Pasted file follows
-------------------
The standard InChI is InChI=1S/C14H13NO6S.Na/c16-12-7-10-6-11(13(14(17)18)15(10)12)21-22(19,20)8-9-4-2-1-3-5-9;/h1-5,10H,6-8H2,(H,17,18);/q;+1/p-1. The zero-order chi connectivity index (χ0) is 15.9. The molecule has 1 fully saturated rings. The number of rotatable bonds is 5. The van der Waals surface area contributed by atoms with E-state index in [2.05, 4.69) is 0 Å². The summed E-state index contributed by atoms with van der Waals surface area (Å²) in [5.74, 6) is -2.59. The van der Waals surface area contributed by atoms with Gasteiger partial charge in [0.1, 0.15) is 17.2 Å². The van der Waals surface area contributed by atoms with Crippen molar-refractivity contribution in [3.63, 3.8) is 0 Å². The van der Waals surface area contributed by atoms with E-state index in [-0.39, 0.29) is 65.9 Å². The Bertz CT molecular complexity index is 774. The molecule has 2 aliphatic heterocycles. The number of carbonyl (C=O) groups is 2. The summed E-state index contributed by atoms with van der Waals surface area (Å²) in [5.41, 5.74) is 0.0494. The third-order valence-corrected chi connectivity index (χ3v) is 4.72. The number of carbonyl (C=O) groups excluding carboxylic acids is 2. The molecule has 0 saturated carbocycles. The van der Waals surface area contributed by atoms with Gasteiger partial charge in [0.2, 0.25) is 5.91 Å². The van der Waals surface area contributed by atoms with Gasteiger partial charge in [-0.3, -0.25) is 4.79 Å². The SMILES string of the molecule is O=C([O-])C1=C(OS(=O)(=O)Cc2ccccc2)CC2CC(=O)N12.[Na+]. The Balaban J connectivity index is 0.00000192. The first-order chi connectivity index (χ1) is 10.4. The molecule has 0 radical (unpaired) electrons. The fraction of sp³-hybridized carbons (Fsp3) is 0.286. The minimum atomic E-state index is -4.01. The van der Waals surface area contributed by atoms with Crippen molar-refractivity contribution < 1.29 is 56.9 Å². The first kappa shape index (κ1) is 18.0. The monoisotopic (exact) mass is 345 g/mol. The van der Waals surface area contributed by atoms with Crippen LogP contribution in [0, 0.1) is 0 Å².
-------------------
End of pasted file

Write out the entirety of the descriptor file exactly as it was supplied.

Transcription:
The standard InChI is InChI=1S/C14H13NO6S.Na/c16-12-7-10-6-11(13(14(17)18)15(10)12)21-22(19,20)8-9-4-2-1-3-5-9;/h1-5,10H,6-8H2,(H,17,18);/q;+1/p-1. The zero-order chi connectivity index (χ0) is 15.9. The molecule has 1 fully saturated rings. The number of rotatable bonds is 5. The van der Waals surface area contributed by atoms with E-state index in [2.05, 4.69) is 0 Å². The summed E-state index contributed by atoms with van der Waals surface area (Å²) in [5.74, 6) is -2.59. The van der Waals surface area contributed by atoms with Gasteiger partial charge in [0.1, 0.15) is 17.2 Å². The van der Waals surface area contributed by atoms with Crippen molar-refractivity contribution in [3.63, 3.8) is 0 Å². The van der Waals surface area contributed by atoms with E-state index in [-0.39, 0.29) is 65.9 Å². The Bertz CT molecular complexity index is 774. The molecule has 2 aliphatic heterocycles. The number of carbonyl (C=O) groups is 2. The summed E-state index contributed by atoms with van der Waals surface area (Å²) in [5.41, 5.74) is 0.0494. The third-order valence-corrected chi connectivity index (χ3v) is 4.72. The number of carbonyl (C=O) groups excluding carboxylic acids is 2. The molecule has 0 saturated carbocycles. The van der Waals surface area contributed by atoms with Gasteiger partial charge in [0.2, 0.25) is 5.91 Å². The van der Waals surface area contributed by atoms with Gasteiger partial charge in [-0.3, -0.25) is 4.79 Å². The SMILES string of the molecule is O=C([O-])C1=C(OS(=O)(=O)Cc2ccccc2)CC2CC(=O)N12.[Na+]. The Balaban J connectivity index is 0.00000192. The first-order chi connectivity index (χ1) is 10.4. The molecule has 0 radical (unpaired) electrons. The fraction of sp³-hybridized carbons (Fsp3) is 0.286. The minimum atomic E-state index is -4.01. The van der Waals surface area contributed by atoms with Crippen molar-refractivity contribution < 1.29 is 56.9 Å². The first kappa shape index (κ1) is 18.0. The monoisotopic (exact) mass is 345 g/mol. The van der Waals surface area contributed by atoms with Crippen LogP contribution in [0, 0.1) is 0 Å².